Jeremy Corbyn increased Labour’s share of the vote more than any other leader since Clement Attlee (who had a 10.4% swing in 1945). Nine Conservative ministers lost their seats including Ben Gummer who co-authored the Conservative manifesto. Rosie Duffield won Canterbury defeating former defence minister Sir Julian Brazier and taking the constituency Labour for the first time since its inception in 1918. The Conservatives secured 13 seats in Scotland, making it their best performance since 1983. Nick Clegg, the former Deputy Prime Minister in the coalitions government, lost his Sheffield Hallam seat to Labour. A final punishment for his reversal on tuition fees and joining the Tories in coalition. 

The electorate was 46,843,896 and the turnout was 68.7% meaning that nearly a third of the electorate did not vote. There were 3,303 candidates contesting a total of 650 seats. This is down from the 3,971 candidates who stood in the 2015 General Election which in turn was 162 lower than the all-time high of 4,133 in 2010. 

The DUP

The Democratic Unionist Party (DUP) is the largest unionist political party in Northern Irelandand is far right on the political spectrum. It was founded by the late Rev Ian Paisley in 1971 (at the height of the troubles), breaking away from the Ulster Unionist Party (the ruling party in the country since its formation in 1922). Unionism in Ireland is a political ideology that favours the continuation of some form of political union between the islands of Ireland and Great Britain. Since the partition of Ireland, unionism in Ireland has focused on maintaining and preserving the place of Northern Ireland within the United Kingdom.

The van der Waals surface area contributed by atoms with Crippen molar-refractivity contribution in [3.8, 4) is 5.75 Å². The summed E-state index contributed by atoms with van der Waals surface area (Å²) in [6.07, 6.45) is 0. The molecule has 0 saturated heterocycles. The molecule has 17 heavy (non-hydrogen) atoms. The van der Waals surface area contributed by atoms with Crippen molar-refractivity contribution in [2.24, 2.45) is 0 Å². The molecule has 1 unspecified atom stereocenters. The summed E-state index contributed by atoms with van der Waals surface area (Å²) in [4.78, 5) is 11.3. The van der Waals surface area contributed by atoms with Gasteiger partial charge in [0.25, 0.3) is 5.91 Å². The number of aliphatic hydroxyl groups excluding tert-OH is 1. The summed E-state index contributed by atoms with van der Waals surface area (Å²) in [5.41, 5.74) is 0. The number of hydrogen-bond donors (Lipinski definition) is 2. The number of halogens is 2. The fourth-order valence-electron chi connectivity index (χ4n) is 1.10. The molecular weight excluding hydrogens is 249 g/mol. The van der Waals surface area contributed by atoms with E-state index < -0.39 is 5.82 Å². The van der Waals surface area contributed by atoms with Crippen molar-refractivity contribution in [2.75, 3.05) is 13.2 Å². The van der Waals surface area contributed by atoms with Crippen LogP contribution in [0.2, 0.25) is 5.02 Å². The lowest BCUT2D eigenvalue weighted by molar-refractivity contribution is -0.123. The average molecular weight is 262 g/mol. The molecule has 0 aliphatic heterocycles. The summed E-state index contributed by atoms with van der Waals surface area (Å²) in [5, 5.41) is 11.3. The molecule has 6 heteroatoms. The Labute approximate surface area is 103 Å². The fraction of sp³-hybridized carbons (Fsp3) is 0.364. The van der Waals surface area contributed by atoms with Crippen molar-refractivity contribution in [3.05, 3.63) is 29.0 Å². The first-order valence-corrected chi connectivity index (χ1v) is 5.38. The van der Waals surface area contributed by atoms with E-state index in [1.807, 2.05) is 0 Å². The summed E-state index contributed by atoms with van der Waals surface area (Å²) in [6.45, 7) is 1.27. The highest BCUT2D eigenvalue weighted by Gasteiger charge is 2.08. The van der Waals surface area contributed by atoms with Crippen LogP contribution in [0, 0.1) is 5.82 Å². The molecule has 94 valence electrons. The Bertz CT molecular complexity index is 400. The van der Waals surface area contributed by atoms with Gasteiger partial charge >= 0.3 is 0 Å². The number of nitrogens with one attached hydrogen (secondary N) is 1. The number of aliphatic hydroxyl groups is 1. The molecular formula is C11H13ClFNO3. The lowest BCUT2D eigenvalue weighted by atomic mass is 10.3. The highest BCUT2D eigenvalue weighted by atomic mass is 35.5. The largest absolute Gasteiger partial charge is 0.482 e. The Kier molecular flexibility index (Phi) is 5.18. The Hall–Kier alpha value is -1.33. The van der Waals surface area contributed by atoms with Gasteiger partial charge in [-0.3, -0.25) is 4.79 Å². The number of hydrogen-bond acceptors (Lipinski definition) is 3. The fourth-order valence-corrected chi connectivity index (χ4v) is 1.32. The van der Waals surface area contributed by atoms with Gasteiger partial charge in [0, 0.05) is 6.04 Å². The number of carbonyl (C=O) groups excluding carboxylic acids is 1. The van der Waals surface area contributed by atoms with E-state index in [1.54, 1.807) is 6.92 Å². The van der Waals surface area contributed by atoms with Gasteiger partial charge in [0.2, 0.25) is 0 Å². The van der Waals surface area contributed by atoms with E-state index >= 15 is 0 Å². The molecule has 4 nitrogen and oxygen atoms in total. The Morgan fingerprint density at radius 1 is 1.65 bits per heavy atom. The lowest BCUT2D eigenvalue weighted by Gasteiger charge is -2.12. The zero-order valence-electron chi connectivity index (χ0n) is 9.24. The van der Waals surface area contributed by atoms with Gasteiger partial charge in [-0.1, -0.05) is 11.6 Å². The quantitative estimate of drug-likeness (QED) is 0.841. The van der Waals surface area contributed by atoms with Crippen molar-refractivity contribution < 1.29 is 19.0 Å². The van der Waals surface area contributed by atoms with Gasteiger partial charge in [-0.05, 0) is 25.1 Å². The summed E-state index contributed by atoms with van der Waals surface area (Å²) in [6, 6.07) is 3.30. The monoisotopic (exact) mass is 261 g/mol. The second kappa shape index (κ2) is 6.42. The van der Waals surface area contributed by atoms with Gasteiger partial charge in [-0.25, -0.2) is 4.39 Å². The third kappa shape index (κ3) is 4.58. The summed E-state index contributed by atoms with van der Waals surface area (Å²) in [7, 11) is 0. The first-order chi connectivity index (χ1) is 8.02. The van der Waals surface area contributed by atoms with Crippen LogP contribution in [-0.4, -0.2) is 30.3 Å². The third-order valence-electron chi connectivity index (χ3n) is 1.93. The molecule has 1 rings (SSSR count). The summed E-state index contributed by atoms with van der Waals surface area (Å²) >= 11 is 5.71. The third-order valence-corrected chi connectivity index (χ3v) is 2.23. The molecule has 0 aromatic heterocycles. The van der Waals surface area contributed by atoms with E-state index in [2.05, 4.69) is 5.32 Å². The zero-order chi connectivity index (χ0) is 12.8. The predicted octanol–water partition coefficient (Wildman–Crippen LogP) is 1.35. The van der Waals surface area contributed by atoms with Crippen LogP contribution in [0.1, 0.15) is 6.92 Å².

The Rev Ian Paisley led the party for 38 years. The current leader is Arlene Foster. It is the largest party in the Northern Ireland Assembly and the fifth-largest party in the House of Commons of the United Kingdom. 

What next?

Theresa May will be forming her cabinet and changes will be necessary as she lost some ministers in the election. Jeremy Corbyn too will be forming a shadow cabinet. Then there is the Queen’s speech and the subsequent parliamentary vote, which will be the first test of the new coalition government. Theresa May is going to have to compromise on policy and legislation and carefully select that which she really want to get through Parliament as upsetting a few back benchers will mean a defeat. Watch out for MPs hanging aimlessly around parliament late at night waiting for a vote, as every vote really does count. It has been known in the past for MPs to be wheeled in from hospital to vote on crucial matters.